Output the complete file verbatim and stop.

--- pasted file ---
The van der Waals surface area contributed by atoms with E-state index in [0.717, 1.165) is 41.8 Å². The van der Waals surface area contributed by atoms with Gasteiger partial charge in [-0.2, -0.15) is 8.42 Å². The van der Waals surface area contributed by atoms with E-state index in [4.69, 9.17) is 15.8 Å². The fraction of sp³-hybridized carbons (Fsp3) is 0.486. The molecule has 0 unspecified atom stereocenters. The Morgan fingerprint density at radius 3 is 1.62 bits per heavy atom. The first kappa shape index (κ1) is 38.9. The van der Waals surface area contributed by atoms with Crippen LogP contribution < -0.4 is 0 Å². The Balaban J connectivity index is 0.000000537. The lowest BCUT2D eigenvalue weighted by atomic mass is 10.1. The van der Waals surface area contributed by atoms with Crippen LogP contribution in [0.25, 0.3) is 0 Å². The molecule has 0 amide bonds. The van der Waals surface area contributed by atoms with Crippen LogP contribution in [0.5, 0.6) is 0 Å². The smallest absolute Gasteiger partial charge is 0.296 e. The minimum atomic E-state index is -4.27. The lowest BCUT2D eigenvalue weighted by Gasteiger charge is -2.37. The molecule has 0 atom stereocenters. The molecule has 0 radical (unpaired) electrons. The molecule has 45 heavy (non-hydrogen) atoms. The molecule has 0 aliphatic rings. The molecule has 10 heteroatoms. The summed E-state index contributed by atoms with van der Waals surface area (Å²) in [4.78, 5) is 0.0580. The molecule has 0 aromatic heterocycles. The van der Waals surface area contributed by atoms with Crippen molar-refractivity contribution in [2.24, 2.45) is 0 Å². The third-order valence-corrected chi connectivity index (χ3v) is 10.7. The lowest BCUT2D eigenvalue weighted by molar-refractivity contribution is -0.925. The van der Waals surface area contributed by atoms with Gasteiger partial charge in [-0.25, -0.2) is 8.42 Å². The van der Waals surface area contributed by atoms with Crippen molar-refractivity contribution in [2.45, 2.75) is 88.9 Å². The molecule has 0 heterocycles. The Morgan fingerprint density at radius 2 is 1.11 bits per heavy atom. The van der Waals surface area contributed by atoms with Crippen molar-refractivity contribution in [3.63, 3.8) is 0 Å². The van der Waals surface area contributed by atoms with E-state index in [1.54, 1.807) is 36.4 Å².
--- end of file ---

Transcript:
The van der Waals surface area contributed by atoms with E-state index in [0.717, 1.165) is 41.8 Å². The van der Waals surface area contributed by atoms with Gasteiger partial charge in [-0.2, -0.15) is 8.42 Å². The van der Waals surface area contributed by atoms with E-state index in [4.69, 9.17) is 15.8 Å². The fraction of sp³-hybridized carbons (Fsp3) is 0.486. The molecule has 0 unspecified atom stereocenters. The Morgan fingerprint density at radius 3 is 1.62 bits per heavy atom. The first kappa shape index (κ1) is 38.9. The van der Waals surface area contributed by atoms with Crippen LogP contribution < -0.4 is 0 Å². The Balaban J connectivity index is 0.000000537. The lowest BCUT2D eigenvalue weighted by atomic mass is 10.1. The van der Waals surface area contributed by atoms with Crippen LogP contribution in [0.25, 0.3) is 0 Å². The molecule has 0 amide bonds. The van der Waals surface area contributed by atoms with Crippen LogP contribution in [0.5, 0.6) is 0 Å². The smallest absolute Gasteiger partial charge is 0.296 e. The minimum atomic E-state index is -4.27. The lowest BCUT2D eigenvalue weighted by Gasteiger charge is -2.37. The molecule has 0 atom stereocenters. The molecule has 0 radical (unpaired) electrons. The molecule has 45 heavy (non-hydrogen) atoms. The molecule has 0 aliphatic rings. The molecule has 10 heteroatoms. The summed E-state index contributed by atoms with van der Waals surface area (Å²) in [4.78, 5) is 0.0580. The molecule has 0 aromatic heterocycles. The van der Waals surface area contributed by atoms with Crippen molar-refractivity contribution in [2.24, 2.45) is 0 Å². The third-order valence-corrected chi connectivity index (χ3v) is 10.7. The lowest BCUT2D eigenvalue weighted by molar-refractivity contribution is -0.925. The van der Waals surface area contributed by atoms with Gasteiger partial charge in [-0.25, -0.2) is 8.42 Å². The van der Waals surface area contributed by atoms with Crippen molar-refractivity contribution in [2.45, 2.75) is 88.9 Å². The molecule has 0 heterocycles. The Morgan fingerprint density at radius 2 is 1.11 bits per heavy atom. The van der Waals surface area contributed by atoms with Crippen molar-refractivity contribution in [3.63, 3.8) is 0 Å². The van der Waals surface area contributed by atoms with E-state index in [1.54, 1.807) is 36.4 Å².